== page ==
Often between one hypothesis or the other the difference is millions euros and the reputations of scholars and galleries. Reasons enough to arouse the curiosity of even a non-specialist public and become popular news.
However, it requires a certain courage to hold an exhibition on fakes belonging to a museum, acquired or donated, and believed to be original until a few years ago. That’s what they did for the Art & Artifice exhibition at the Courtauld Institute in London, UK.
On display are paintings, drawings and sculptures on which research has raised questions (in the case of some drawings it was actually an anonymous phone call that caught the bug!), and, generally, conclusive answers were given by scientific analyses.
For example, the alleged “Botticelli” was considered among the museum’s treasures and seemed to be the summa of the artist, while in reality it was rather a sum of various parts copied from original works. The material also seemed convincing: craquelure, woodworms, and age-related cracks. However, the x-ray found woodworm holes had been made with the drill and chemical analyses discovered twentieth-century materials.
And similarly for many others. And then signatures, gallery owners’ stamps and other details to deceive experts, and even cheap imitations of antique flea market ceramics, passed off as fifteenth-century artworks.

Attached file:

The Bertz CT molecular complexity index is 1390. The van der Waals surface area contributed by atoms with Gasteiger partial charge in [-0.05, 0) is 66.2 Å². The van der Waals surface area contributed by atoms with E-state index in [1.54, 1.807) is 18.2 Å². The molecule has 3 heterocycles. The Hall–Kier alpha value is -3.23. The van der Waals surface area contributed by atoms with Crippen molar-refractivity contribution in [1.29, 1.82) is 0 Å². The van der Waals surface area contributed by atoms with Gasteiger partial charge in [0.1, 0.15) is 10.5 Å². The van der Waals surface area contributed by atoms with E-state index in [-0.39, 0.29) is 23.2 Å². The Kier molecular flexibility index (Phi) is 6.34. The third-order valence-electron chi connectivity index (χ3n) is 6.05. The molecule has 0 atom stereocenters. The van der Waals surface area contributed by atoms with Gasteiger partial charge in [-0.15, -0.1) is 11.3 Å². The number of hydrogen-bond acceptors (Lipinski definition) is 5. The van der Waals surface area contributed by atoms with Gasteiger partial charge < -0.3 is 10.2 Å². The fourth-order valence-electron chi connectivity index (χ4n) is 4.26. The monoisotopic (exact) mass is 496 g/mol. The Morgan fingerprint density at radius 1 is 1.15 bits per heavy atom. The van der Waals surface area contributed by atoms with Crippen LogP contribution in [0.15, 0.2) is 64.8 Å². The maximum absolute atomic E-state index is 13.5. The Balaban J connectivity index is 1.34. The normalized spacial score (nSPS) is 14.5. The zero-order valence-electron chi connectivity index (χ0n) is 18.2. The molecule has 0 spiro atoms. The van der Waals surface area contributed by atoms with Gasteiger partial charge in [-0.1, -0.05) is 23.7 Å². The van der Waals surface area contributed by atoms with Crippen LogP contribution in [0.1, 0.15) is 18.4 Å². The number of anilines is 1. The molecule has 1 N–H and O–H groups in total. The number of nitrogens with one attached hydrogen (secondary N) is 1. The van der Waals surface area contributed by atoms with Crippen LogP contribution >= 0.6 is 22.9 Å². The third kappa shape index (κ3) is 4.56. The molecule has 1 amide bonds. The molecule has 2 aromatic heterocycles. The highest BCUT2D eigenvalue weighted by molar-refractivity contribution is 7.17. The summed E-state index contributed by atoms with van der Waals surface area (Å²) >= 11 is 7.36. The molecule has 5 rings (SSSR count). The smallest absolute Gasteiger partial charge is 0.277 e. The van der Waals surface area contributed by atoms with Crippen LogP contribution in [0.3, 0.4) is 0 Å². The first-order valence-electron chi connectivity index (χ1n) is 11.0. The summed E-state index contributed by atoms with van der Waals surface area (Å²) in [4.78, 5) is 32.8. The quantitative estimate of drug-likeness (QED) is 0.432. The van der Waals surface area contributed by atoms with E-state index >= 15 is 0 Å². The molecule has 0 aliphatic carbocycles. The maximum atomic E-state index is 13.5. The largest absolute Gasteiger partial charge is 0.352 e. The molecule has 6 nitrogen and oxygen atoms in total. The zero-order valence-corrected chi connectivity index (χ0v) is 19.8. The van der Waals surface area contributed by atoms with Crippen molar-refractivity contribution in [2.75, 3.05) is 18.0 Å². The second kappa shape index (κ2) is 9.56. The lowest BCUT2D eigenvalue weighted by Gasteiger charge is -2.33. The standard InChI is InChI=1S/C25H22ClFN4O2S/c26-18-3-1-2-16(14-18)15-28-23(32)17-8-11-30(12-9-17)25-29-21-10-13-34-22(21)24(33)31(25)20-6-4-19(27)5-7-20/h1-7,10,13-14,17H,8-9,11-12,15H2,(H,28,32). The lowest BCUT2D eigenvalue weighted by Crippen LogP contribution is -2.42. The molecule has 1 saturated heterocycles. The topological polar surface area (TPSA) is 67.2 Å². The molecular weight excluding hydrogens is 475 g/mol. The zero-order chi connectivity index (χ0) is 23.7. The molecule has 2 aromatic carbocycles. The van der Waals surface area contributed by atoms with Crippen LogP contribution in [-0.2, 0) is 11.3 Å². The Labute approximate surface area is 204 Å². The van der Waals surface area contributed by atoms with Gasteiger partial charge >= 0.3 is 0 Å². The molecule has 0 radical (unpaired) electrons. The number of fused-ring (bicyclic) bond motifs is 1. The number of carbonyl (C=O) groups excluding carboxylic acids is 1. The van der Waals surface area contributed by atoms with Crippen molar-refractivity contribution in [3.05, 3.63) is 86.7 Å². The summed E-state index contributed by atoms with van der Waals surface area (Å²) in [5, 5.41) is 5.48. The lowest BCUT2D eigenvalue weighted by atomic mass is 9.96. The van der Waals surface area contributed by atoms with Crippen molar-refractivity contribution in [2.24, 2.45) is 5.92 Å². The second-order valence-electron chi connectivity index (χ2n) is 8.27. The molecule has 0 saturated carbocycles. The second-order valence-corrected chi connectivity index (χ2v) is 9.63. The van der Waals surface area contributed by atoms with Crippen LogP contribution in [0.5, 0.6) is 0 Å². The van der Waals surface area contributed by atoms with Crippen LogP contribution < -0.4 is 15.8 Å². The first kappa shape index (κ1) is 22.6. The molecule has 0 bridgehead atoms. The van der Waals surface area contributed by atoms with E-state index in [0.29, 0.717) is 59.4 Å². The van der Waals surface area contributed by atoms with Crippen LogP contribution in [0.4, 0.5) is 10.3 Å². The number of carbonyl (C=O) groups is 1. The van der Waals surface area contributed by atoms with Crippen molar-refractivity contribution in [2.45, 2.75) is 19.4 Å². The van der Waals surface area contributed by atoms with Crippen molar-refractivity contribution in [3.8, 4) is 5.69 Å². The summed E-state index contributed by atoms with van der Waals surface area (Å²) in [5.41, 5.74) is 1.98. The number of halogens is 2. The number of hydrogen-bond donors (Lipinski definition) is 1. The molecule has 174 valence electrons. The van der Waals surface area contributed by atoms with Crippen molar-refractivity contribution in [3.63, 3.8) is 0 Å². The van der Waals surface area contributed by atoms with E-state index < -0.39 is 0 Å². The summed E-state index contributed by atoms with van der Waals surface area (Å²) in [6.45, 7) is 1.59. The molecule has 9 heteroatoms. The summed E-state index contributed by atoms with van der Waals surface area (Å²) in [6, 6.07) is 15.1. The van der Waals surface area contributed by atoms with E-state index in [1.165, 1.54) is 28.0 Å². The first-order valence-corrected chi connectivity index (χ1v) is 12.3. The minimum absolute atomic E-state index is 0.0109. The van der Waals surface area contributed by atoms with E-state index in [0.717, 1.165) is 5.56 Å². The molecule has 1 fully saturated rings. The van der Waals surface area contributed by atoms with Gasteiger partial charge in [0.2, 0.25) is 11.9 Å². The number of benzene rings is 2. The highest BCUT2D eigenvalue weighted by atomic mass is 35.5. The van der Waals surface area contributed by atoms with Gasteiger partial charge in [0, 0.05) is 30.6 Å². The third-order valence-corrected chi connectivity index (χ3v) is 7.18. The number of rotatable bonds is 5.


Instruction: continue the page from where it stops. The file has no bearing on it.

The Courtauld provides an excellent service not only to non-specialists, who can approach the complexity of the world of attributions, but also to historians, who have the opportunity to learn which methods and techniques have proven to be decisive.
In some cases, however, observation alone is enough. The Courtauld asks its visitors questions (and we repeat one here): which one of these two drawings below is an original by Tiepolo? And why?
The original one is the portrait of the man with the helmet. It could be the portrait of Alexander the Great. Tiepolo’s lines are simple but confident, essential but lively.
The drawing of the two seated soldiers was donated to the Courtauld in 2011 as a fake, for educational purposes. In trying to imitate the master, the forger filled the drawing with zigzag lines, heavy and insecure. Here the shadows, unlike what happens in the original, are unable to render the volumes.
In other cases, such as that of a drawing originally attributed to Michelangiolo, criticism is still divided. Infrared reflectography revealed another pattern underneath the visible one. The question is still open.
Open and interesting at the Courtauld. It’s just a shame they didn’t resort to publish a catalogue.